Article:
Vinyl ranks high as roofing material

A four-year durability study ranks vinyl, typically used for siding, as a more climate-compatible roofing material than other single-ply options, according to the Chemical Fabrics and Film Association.

Researchers rated material performance based on thermal expansion, load-strain properties, water absorption, puncture resistance and glass transition temperature using test sites in Phoenix, Key West, Fla., and Champaign, Ill. The two vinyl membranes studied ranked first and third in Phoenix and Key West, with scores higher than 77 on a 100-point scale. They ranked second and fifth in Champaign, with 71.1 and 78.7.

The following materials were tested:
· membranes made of vinyl;
· asphalt-glass fiber felt;
· thermoplastic polyolefin;
· atactic-polypropylene polymer modified asphalt;
· styrene-butadiene-styrene polymer modified asphalt;
· ethylene-propylene-diene rubber; and
· PVC alloy.

Jay Thomas, director of marketing at Sarnafil, a high-tech plastic polymer manufacturer, said the material is widely used on commercial industrial roofs such as retail stores, hospitals and manufacturing facilities. It’s been on the market for nearly 40 years.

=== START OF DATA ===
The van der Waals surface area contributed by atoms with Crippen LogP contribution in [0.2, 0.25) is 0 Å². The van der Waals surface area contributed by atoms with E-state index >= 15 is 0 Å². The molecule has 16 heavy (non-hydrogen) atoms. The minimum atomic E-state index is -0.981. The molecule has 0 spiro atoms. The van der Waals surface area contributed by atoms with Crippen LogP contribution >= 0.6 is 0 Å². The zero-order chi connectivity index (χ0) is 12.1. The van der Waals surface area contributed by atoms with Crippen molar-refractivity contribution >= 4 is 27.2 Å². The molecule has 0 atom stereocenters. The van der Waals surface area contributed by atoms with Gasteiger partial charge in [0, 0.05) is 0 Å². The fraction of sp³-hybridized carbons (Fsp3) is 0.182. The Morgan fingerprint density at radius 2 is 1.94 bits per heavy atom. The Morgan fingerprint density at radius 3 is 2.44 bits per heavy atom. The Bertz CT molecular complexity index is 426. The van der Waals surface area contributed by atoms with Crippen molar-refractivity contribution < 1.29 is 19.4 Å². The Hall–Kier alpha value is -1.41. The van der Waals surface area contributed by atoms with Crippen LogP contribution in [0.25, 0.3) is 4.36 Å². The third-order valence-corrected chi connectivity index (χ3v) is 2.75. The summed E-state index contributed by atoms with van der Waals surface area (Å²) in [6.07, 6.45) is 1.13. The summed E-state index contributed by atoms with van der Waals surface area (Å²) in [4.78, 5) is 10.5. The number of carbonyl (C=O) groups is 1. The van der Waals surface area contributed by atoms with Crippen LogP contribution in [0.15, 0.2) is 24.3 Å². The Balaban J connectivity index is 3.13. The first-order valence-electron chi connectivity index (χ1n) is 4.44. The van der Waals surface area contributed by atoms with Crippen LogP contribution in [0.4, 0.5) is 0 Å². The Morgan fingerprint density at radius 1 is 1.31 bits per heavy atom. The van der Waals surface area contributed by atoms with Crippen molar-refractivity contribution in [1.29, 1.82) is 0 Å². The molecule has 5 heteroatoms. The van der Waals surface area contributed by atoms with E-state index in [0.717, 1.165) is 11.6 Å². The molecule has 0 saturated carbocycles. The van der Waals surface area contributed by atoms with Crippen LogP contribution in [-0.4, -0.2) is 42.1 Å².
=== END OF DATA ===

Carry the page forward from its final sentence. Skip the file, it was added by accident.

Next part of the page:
“Vinyl is a single-ply material used for low-slope commercial projects, so it’s not necessarily competitive with shingles,” he said, “but it is very competitive with other single-ply materials.”

The study, which is the third in a series, was conducted by engineering firm Simpson Gumpertz & Heger in Waltham, Mass., the U.S. Army Corps of Engineers Construction Engineering Research Lab in Champaign, Ill., and the National Research Council of Canada in Ottawa, Ontario. The first study documented the results of exposure to various artificial aging procedures, and the second documented the results of two years of field exposure. By the time the study series is complete, it will have drawn from six years of research.

Results from the most recent tests were presented at the International Conference on Durability of Building Materials and Components in Lyon, France.

According to the Single Ply Roofing Industry, single-ply membranes are stronger, more flexible and last longer than built-up roofing materials like asphalt and felt.